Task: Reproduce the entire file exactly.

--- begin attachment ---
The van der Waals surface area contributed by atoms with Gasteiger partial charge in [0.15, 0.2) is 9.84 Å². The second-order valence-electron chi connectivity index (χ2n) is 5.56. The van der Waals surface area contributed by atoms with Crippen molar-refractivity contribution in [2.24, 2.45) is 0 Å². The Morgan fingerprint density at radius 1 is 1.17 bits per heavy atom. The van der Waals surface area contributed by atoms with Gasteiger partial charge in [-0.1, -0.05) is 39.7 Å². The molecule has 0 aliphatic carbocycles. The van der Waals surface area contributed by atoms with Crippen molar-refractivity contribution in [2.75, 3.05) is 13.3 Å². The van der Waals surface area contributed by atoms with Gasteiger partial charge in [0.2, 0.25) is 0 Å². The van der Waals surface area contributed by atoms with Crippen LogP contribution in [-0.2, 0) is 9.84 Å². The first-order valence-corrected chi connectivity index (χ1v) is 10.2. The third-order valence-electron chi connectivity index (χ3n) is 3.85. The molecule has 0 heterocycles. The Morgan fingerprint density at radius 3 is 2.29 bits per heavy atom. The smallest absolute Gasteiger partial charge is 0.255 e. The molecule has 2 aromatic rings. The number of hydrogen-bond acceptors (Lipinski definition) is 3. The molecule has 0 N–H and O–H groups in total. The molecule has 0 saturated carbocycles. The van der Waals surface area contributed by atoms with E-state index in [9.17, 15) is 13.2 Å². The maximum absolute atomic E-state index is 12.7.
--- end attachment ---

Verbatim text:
The van der Waals surface area contributed by atoms with Gasteiger partial charge in [0.15, 0.2) is 9.84 Å². The second-order valence-electron chi connectivity index (χ2n) is 5.56. The van der Waals surface area contributed by atoms with Crippen molar-refractivity contribution in [2.24, 2.45) is 0 Å². The Morgan fingerprint density at radius 1 is 1.17 bits per heavy atom. The van der Waals surface area contributed by atoms with Gasteiger partial charge in [-0.1, -0.05) is 39.7 Å². The molecule has 0 aliphatic carbocycles. The van der Waals surface area contributed by atoms with Crippen molar-refractivity contribution in [2.75, 3.05) is 13.3 Å². The van der Waals surface area contributed by atoms with Gasteiger partial charge in [0.2, 0.25) is 0 Å². The van der Waals surface area contributed by atoms with Crippen LogP contribution in [-0.2, 0) is 9.84 Å². The first-order valence-corrected chi connectivity index (χ1v) is 10.2. The third-order valence-electron chi connectivity index (χ3n) is 3.85. The molecule has 0 heterocycles. The Morgan fingerprint density at radius 3 is 2.29 bits per heavy atom. The smallest absolute Gasteiger partial charge is 0.255 e. The molecule has 2 aromatic rings. The number of hydrogen-bond acceptors (Lipinski definition) is 3. The molecule has 0 N–H and O–H groups in total. The molecule has 0 saturated carbocycles. The van der Waals surface area contributed by atoms with E-state index in [9.17, 15) is 13.2 Å². The maximum absolute atomic E-state index is 12.7.